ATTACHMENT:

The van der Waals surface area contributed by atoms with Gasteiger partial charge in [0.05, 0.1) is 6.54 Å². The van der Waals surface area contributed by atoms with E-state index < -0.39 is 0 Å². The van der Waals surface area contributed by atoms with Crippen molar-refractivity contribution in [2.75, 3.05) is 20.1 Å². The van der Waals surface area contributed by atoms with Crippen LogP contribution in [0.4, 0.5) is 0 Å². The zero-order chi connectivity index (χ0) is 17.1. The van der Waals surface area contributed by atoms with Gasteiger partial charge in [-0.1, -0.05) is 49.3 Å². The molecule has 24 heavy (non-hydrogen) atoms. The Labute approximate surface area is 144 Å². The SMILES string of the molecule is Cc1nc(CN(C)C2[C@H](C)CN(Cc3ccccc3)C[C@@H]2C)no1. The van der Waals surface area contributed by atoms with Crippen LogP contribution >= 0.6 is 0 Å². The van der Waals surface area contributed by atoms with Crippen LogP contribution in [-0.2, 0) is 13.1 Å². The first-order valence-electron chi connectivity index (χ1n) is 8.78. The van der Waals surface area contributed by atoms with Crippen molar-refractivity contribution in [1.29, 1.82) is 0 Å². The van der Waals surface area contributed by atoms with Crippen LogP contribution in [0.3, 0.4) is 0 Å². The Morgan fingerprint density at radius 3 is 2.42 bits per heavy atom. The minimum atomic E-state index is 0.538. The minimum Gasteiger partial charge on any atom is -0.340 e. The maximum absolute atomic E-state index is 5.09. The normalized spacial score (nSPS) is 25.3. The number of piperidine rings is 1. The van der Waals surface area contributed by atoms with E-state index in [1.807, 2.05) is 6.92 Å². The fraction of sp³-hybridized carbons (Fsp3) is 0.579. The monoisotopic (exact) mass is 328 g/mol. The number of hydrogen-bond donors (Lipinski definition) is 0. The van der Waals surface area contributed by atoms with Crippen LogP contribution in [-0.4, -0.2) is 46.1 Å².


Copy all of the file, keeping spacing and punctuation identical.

The van der Waals surface area contributed by atoms with Gasteiger partial charge in [0.05, 0.1) is 6.54 Å². The van der Waals surface area contributed by atoms with E-state index < -0.39 is 0 Å². The van der Waals surface area contributed by atoms with Crippen molar-refractivity contribution in [2.75, 3.05) is 20.1 Å². The van der Waals surface area contributed by atoms with Crippen LogP contribution in [0.4, 0.5) is 0 Å². The zero-order chi connectivity index (χ0) is 17.1. The van der Waals surface area contributed by atoms with Gasteiger partial charge in [-0.1, -0.05) is 49.3 Å². The molecule has 24 heavy (non-hydrogen) atoms. The Labute approximate surface area is 144 Å². The SMILES string of the molecule is Cc1nc(CN(C)C2[C@H](C)CN(Cc3ccccc3)C[C@@H]2C)no1. The van der Waals surface area contributed by atoms with Crippen LogP contribution >= 0.6 is 0 Å². The van der Waals surface area contributed by atoms with Crippen LogP contribution in [-0.2, 0) is 13.1 Å². The first-order valence-electron chi connectivity index (χ1n) is 8.78. The van der Waals surface area contributed by atoms with Crippen molar-refractivity contribution in [1.29, 1.82) is 0 Å². The van der Waals surface area contributed by atoms with Crippen LogP contribution in [0.3, 0.4) is 0 Å². The Morgan fingerprint density at radius 3 is 2.42 bits per heavy atom. The minimum atomic E-state index is 0.538. The minimum Gasteiger partial charge on any atom is -0.340 e. The maximum absolute atomic E-state index is 5.09. The normalized spacial score (nSPS) is 25.3. The number of piperidine rings is 1. The van der Waals surface area contributed by atoms with E-state index in [1.807, 2.05) is 6.92 Å². The fraction of sp³-hybridized carbons (Fsp3) is 0.579. The monoisotopic (exact) mass is 328 g/mol. The number of hydrogen-bond donors (Lipinski definition) is 0. The van der Waals surface area contributed by atoms with Crippen LogP contribution in [-0.4, -0.2) is 46.1 Å².